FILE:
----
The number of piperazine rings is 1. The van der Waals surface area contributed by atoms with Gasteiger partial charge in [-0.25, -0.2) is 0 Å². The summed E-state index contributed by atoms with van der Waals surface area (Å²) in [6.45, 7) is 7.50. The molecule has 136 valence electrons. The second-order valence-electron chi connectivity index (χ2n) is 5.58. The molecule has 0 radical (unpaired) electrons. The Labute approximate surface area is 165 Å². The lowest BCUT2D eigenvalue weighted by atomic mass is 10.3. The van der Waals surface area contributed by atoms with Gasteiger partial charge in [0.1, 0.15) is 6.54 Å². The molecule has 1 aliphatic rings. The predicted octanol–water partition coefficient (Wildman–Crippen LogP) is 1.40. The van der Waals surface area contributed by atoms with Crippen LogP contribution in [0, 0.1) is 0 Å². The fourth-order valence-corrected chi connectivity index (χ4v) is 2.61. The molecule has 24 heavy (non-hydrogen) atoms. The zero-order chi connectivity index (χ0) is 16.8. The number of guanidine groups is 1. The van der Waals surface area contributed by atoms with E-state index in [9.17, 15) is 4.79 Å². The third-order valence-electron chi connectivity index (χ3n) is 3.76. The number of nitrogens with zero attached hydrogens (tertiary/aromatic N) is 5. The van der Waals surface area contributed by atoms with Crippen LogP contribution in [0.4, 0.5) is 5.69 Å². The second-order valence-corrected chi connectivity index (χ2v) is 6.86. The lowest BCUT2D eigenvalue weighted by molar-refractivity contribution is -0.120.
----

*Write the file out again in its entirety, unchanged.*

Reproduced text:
The number of piperazine rings is 1. The van der Waals surface area contributed by atoms with Gasteiger partial charge in [-0.25, -0.2) is 0 Å². The summed E-state index contributed by atoms with van der Waals surface area (Å²) in [6.45, 7) is 7.50. The molecule has 136 valence electrons. The second-order valence-electron chi connectivity index (χ2n) is 5.58. The molecule has 0 radical (unpaired) electrons. The Labute approximate surface area is 165 Å². The lowest BCUT2D eigenvalue weighted by atomic mass is 10.3. The van der Waals surface area contributed by atoms with Gasteiger partial charge in [0.1, 0.15) is 6.54 Å². The molecule has 1 aliphatic rings. The predicted octanol–water partition coefficient (Wildman–Crippen LogP) is 1.40. The van der Waals surface area contributed by atoms with Crippen LogP contribution in [0, 0.1) is 0 Å². The fourth-order valence-corrected chi connectivity index (χ4v) is 2.61. The molecule has 24 heavy (non-hydrogen) atoms. The zero-order chi connectivity index (χ0) is 16.8. The number of guanidine groups is 1. The van der Waals surface area contributed by atoms with E-state index in [9.17, 15) is 4.79 Å². The third-order valence-electron chi connectivity index (χ3n) is 3.76. The number of nitrogens with zero attached hydrogens (tertiary/aromatic N) is 5. The van der Waals surface area contributed by atoms with Crippen LogP contribution in [0.4, 0.5) is 5.69 Å². The second-order valence-corrected chi connectivity index (χ2v) is 6.86. The lowest BCUT2D eigenvalue weighted by molar-refractivity contribution is -0.120.